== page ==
Earlier this month, the first printing of the Nancy Drew book, The Secret of the Old Clock, sold on eBay. The book did not have a jacket, at least not most of it. The front flap and part of the back panel were present. While this does not count as a surviving copy of the first printing jacket, enough was present to raise considerable interest.
The book sold for $818.00. Was it worth it? Of course it was! Some of you would disagree, but this is all about bragging rights. At least, it would have been if I had won. No, sadly, I am not the person who won this auction. I was interested, but I was not willing to pay enough to outbid all of the other interested collectors.
Here's the deal. I own all of the first printing books for Nancy Drew #2 through #38 with first printing dust jackets. I also own the first printing book for The Secret of the Old Clock. The first printing dust jacket for Old Clock is all that I lack. At this time, I am not willing to pay $7,000 to $10,000 for a first printing Old Clock with the first printing dust jacket. I may change my mind eventually, but until that day comes, I'm not going to be able to purchase one. I will never own the first printing Old Clock dust jacket unless one falls into my hands through a strange twist of fate.
I am ever hopeful that the strange twist of fate will happen to me eventually.
I wouldn't mind owning part of the first printing dust jacket. It would be better than owning none of the first printing dust jacket. In fact, partial dust jackets often get tucked inside books and end up getting used as bookmarks. There might be some other partial first printing Old Clock dust jackets out there. If so, one might be able to piece together a first printing dust jacket from multiple partial copies.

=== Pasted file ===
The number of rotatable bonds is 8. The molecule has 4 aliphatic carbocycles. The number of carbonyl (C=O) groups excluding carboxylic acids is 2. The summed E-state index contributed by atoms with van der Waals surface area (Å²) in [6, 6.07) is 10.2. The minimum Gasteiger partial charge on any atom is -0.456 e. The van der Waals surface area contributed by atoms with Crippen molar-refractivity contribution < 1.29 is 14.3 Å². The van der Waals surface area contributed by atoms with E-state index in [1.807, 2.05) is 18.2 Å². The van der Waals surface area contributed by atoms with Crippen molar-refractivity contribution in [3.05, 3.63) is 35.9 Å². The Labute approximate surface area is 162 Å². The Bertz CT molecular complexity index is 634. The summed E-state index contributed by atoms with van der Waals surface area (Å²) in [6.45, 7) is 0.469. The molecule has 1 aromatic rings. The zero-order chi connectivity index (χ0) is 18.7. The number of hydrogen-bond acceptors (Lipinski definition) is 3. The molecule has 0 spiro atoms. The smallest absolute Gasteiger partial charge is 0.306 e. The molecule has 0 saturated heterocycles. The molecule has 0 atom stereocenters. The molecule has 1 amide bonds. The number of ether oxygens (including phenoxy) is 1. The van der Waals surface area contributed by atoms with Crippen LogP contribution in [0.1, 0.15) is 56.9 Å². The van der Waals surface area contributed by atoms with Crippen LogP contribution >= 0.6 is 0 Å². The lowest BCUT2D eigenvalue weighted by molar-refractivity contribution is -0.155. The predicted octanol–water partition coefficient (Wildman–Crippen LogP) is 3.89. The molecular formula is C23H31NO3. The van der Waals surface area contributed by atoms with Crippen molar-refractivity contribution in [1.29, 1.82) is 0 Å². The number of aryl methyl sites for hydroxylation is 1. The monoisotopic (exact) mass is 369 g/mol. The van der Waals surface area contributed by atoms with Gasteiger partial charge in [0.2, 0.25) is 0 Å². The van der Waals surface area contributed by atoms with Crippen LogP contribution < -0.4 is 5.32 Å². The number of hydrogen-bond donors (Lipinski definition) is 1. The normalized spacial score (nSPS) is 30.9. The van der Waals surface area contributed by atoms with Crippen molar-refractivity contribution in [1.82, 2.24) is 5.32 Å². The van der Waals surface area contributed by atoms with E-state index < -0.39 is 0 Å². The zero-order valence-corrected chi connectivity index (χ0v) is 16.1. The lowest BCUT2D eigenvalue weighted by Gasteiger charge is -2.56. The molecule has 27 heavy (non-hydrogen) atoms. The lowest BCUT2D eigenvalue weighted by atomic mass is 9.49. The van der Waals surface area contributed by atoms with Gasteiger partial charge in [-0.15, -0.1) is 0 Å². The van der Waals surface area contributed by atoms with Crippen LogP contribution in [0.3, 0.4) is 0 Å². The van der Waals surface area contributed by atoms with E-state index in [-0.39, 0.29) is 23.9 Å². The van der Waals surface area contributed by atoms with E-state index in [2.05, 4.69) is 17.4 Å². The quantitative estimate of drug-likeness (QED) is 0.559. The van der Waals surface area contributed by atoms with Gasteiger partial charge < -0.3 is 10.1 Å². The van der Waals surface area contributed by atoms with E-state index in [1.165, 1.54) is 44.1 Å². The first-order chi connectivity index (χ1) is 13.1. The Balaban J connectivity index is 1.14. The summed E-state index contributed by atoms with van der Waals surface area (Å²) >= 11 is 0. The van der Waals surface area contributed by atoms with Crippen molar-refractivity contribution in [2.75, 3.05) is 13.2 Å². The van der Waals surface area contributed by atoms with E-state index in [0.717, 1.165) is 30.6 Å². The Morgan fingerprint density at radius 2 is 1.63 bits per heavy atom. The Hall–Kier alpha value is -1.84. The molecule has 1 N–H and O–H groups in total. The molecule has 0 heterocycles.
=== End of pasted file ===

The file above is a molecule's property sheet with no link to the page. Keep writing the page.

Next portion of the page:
Let's say that someone finds the front panel and spine of the first printing dust jacket. Combine that with the partial dust jacket from this listing, and a collector would have over half of the first printing dust jacket.*** I would be very happy with over half of the first printing dust jacket. I'm not kidding! Wouldn't you love having over half of the first printing dust jacket?
***This example is only valid if the list of titles on the reverse side of the front panel portion of the dust jacket is unique to the first printing jacket. According to Farah's Guide, the reverse jacket list might be different in the first printing than in later printings, but I am not certain. In other words, if the list of titles on the reverse side of the front panel is exactly the same as a slightly later printing, then one couldn't be certain that the front panel is from the first printing jacket.